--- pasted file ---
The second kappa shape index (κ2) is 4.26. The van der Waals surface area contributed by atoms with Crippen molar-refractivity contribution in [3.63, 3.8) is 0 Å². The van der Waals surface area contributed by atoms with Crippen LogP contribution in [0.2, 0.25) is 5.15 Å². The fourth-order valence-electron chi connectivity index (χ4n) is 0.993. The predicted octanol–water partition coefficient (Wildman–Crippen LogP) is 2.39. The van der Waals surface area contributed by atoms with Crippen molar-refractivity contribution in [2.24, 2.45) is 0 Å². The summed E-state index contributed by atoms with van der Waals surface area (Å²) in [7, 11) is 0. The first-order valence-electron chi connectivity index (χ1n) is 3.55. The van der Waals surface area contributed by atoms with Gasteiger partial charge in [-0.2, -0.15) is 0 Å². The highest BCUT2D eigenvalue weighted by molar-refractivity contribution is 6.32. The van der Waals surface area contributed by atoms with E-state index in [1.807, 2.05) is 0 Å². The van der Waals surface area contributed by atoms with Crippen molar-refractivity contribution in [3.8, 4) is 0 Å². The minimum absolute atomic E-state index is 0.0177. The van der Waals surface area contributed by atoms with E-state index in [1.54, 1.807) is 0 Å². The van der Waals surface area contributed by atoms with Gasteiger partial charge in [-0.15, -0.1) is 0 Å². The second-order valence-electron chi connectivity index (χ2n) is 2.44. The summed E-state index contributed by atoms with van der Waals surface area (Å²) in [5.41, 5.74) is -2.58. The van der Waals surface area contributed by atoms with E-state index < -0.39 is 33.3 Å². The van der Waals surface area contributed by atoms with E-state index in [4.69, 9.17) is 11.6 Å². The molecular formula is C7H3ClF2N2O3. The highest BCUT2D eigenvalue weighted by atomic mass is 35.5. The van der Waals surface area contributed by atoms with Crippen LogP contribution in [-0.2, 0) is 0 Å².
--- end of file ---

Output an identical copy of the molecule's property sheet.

The second kappa shape index (κ2) is 4.26. The van der Waals surface area contributed by atoms with Crippen molar-refractivity contribution in [3.63, 3.8) is 0 Å². The van der Waals surface area contributed by atoms with Crippen LogP contribution in [0.2, 0.25) is 5.15 Å². The fourth-order valence-electron chi connectivity index (χ4n) is 0.993. The predicted octanol–water partition coefficient (Wildman–Crippen LogP) is 2.39. The van der Waals surface area contributed by atoms with Crippen molar-refractivity contribution in [2.24, 2.45) is 0 Å². The summed E-state index contributed by atoms with van der Waals surface area (Å²) in [7, 11) is 0. The first-order valence-electron chi connectivity index (χ1n) is 3.55. The van der Waals surface area contributed by atoms with Gasteiger partial charge in [-0.2, -0.15) is 0 Å². The highest BCUT2D eigenvalue weighted by molar-refractivity contribution is 6.32. The van der Waals surface area contributed by atoms with E-state index in [1.807, 2.05) is 0 Å². The van der Waals surface area contributed by atoms with Crippen molar-refractivity contribution in [3.8, 4) is 0 Å². The minimum absolute atomic E-state index is 0.0177. The van der Waals surface area contributed by atoms with E-state index in [1.54, 1.807) is 0 Å². The van der Waals surface area contributed by atoms with Gasteiger partial charge in [-0.15, -0.1) is 0 Å². The second-order valence-electron chi connectivity index (χ2n) is 2.44. The summed E-state index contributed by atoms with van der Waals surface area (Å²) in [5.41, 5.74) is -2.58. The van der Waals surface area contributed by atoms with E-state index < -0.39 is 33.3 Å². The van der Waals surface area contributed by atoms with E-state index in [4.69, 9.17) is 11.6 Å². The molecular formula is C7H3ClF2N2O3. The highest BCUT2D eigenvalue weighted by atomic mass is 35.5. The van der Waals surface area contributed by atoms with Crippen LogP contribution in [-0.2, 0) is 0 Å².